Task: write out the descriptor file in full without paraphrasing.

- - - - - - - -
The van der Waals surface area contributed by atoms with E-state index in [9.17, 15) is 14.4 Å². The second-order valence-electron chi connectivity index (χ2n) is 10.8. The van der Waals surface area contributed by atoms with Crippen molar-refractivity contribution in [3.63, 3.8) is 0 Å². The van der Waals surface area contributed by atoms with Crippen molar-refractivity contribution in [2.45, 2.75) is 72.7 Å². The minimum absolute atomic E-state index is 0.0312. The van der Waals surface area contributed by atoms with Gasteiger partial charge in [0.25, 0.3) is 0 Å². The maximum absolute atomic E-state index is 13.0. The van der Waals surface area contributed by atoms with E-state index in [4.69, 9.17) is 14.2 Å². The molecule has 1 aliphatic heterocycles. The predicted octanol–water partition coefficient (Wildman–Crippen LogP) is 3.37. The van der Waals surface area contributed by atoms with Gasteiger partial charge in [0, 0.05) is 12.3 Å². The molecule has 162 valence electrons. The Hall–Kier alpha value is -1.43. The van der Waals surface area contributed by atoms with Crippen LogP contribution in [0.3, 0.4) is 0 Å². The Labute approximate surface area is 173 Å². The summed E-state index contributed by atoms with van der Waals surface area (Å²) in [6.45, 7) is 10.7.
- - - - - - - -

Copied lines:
The van der Waals surface area contributed by atoms with E-state index in [9.17, 15) is 14.4 Å². The second-order valence-electron chi connectivity index (χ2n) is 10.8. The van der Waals surface area contributed by atoms with Crippen molar-refractivity contribution in [3.63, 3.8) is 0 Å². The van der Waals surface area contributed by atoms with Crippen molar-refractivity contribution in [2.45, 2.75) is 72.7 Å². The minimum absolute atomic E-state index is 0.0312. The van der Waals surface area contributed by atoms with Gasteiger partial charge in [0.25, 0.3) is 0 Å². The maximum absolute atomic E-state index is 13.0. The van der Waals surface area contributed by atoms with E-state index in [4.69, 9.17) is 14.2 Å². The molecule has 1 aliphatic heterocycles. The predicted octanol–water partition coefficient (Wildman–Crippen LogP) is 3.37. The van der Waals surface area contributed by atoms with Gasteiger partial charge in [0, 0.05) is 12.3 Å². The molecule has 162 valence electrons. The Hall–Kier alpha value is -1.43. The van der Waals surface area contributed by atoms with Crippen LogP contribution in [0.3, 0.4) is 0 Å². The Labute approximate surface area is 173 Å². The summed E-state index contributed by atoms with van der Waals surface area (Å²) in [6.45, 7) is 10.7.